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TRAINS

Sweden could have trains to mainland Europe by 2022

It could soon be possible to take the train directly from Sweden all the way to Belgium, after a report recommended a Malmö-Cologne-Brussels route as an appropriate first step for government plans to increase international train travel. But there are several hurdles to overcome first.

Sweden could have trains to mainland Europe by 2022
Would you take the train from Sweden to Brussels? File photo: Petar Starčević/Pexels

If it became a reality, it would also be possible to travel onwards to London with just one change in the Belgian capital.

Sweden's government last year commissioned a report from the Transport Administration to outline how state procurement of night trains from Sweden to mainland Europe.

The report is now ready, and the agency suggests that Malmö to Brussels via Cologne would be a suitable first route, due both to favourable traffic conditions and onward connections from the Belgian capital.

That's a more extensive route than when the first report on the government assignment came in January, and a route of Malmö-Cologne was proposed.

“As we have deepened the investigation, we have seen that it is possible to extend the route to Brussels. Traffic to Brussels is more complex, based on capacity and technical aspects, than just reaching Germany, but still possible to implement,” said Anna Fällbom, Head of Unit Agreement and Financing at the Swedish Transport Administration.

But this doesn't mean the route will definitely happen.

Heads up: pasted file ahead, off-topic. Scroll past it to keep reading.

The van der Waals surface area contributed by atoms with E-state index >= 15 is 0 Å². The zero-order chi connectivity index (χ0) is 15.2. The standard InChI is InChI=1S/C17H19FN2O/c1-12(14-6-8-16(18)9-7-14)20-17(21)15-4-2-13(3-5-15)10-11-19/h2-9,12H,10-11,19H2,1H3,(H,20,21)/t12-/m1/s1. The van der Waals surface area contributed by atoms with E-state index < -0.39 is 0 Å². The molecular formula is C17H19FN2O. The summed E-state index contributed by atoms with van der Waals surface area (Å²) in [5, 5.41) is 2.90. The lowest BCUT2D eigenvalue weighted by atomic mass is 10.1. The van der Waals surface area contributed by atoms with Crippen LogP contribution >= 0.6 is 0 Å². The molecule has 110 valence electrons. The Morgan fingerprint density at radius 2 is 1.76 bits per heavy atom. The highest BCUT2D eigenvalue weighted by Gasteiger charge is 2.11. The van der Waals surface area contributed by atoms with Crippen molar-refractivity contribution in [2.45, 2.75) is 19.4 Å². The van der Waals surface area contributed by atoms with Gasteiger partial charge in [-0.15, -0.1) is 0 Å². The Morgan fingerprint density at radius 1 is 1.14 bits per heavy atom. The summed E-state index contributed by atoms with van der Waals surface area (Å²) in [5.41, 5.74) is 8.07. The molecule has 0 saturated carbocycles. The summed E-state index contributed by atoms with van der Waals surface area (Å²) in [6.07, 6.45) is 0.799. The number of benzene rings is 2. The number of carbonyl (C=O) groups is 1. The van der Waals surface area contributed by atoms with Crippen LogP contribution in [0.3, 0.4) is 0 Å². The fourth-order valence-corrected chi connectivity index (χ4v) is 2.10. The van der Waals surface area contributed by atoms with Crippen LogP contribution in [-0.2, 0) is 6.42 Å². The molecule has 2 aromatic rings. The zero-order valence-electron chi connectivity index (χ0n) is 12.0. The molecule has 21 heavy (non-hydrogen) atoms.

First, Sweden would need to make agreements with the countries concerned relating to “duty of traffic”, which means that the operator agrees to provide a certain basic supply. The Transport Administration said that Germany had signaled it was not currently prepared to enter such an agreement. 

“It may be possible to put in place a solution where duty of traffic is only decided in Sweden and Denmark, and the traffic is subsequently commercial. However, there are doubts about such a solution and this needs to be studied further,” said Fällbom.

The next step would then be to find operators who can provide the vehicles, and then to go through the legal process to get the route set up.

If these obstacles can be overcome, the agency said that traffic on the route could be running as early as in two to three years' time.

Sweden's Foreign Ministry has advised against all non-essential overseas travel until June 15th, 2020, due to the uncertainty and infection risk associated with the ongoing coronavirus crisis. This deadline may be extended further, and state epidemiologist Anders Tegnell has told media that people in Sweden shouldn't necessarily be able to travel abroad until next year at the earliest.

When borders do start to open up again, there's likely to be high demand for international train travel due both to the climate crisis and the damage that the coronavirus emergency has done to the aviation industry, which may mean fewer departures and higher tickets for air travel.

Currently, it is possible to travel on direct trains from Sweden to Denmark and Norway, as well as to Berlin in the summer months when the Snälltåget traffics a route to the German capital.

Swedish vocabulary

Brussels – Bryssel

obstacle – (ett) hinder

investigation – (en) utredning

to advise against – att avråda från

agreement – (en) överenskommelse

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TRAVEL NEWS